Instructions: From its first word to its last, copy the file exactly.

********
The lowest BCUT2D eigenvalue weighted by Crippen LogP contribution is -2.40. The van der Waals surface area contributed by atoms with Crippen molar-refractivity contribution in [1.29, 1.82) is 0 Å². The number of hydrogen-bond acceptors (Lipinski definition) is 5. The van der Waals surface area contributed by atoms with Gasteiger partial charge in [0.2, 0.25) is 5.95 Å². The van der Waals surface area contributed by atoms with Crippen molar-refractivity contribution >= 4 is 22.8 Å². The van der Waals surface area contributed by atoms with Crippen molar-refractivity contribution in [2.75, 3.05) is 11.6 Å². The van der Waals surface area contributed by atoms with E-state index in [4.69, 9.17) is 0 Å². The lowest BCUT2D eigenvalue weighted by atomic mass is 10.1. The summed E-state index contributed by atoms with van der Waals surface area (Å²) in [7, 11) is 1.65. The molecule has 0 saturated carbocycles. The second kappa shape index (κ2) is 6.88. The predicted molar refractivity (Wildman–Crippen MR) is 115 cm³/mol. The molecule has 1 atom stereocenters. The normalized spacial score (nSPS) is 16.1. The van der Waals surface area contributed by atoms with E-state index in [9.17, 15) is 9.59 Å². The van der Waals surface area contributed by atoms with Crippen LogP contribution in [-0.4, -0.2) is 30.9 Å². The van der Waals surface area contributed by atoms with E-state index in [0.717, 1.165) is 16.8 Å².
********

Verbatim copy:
The lowest BCUT2D eigenvalue weighted by Crippen LogP contribution is -2.40. The van der Waals surface area contributed by atoms with Crippen molar-refractivity contribution in [1.29, 1.82) is 0 Å². The number of hydrogen-bond acceptors (Lipinski definition) is 5. The van der Waals surface area contributed by atoms with Gasteiger partial charge in [0.2, 0.25) is 5.95 Å². The van der Waals surface area contributed by atoms with Crippen molar-refractivity contribution >= 4 is 22.8 Å². The van der Waals surface area contributed by atoms with Crippen molar-refractivity contribution in [2.75, 3.05) is 11.6 Å². The van der Waals surface area contributed by atoms with E-state index in [4.69, 9.17) is 0 Å². The lowest BCUT2D eigenvalue weighted by atomic mass is 10.1. The summed E-state index contributed by atoms with van der Waals surface area (Å²) in [7, 11) is 1.65. The molecule has 0 saturated carbocycles. The second kappa shape index (κ2) is 6.88. The predicted molar refractivity (Wildman–Crippen MR) is 115 cm³/mol. The molecule has 1 atom stereocenters. The normalized spacial score (nSPS) is 16.1. The van der Waals surface area contributed by atoms with E-state index in [9.17, 15) is 9.59 Å². The van der Waals surface area contributed by atoms with Crippen LogP contribution in [-0.4, -0.2) is 30.9 Å². The van der Waals surface area contributed by atoms with E-state index in [0.717, 1.165) is 16.8 Å².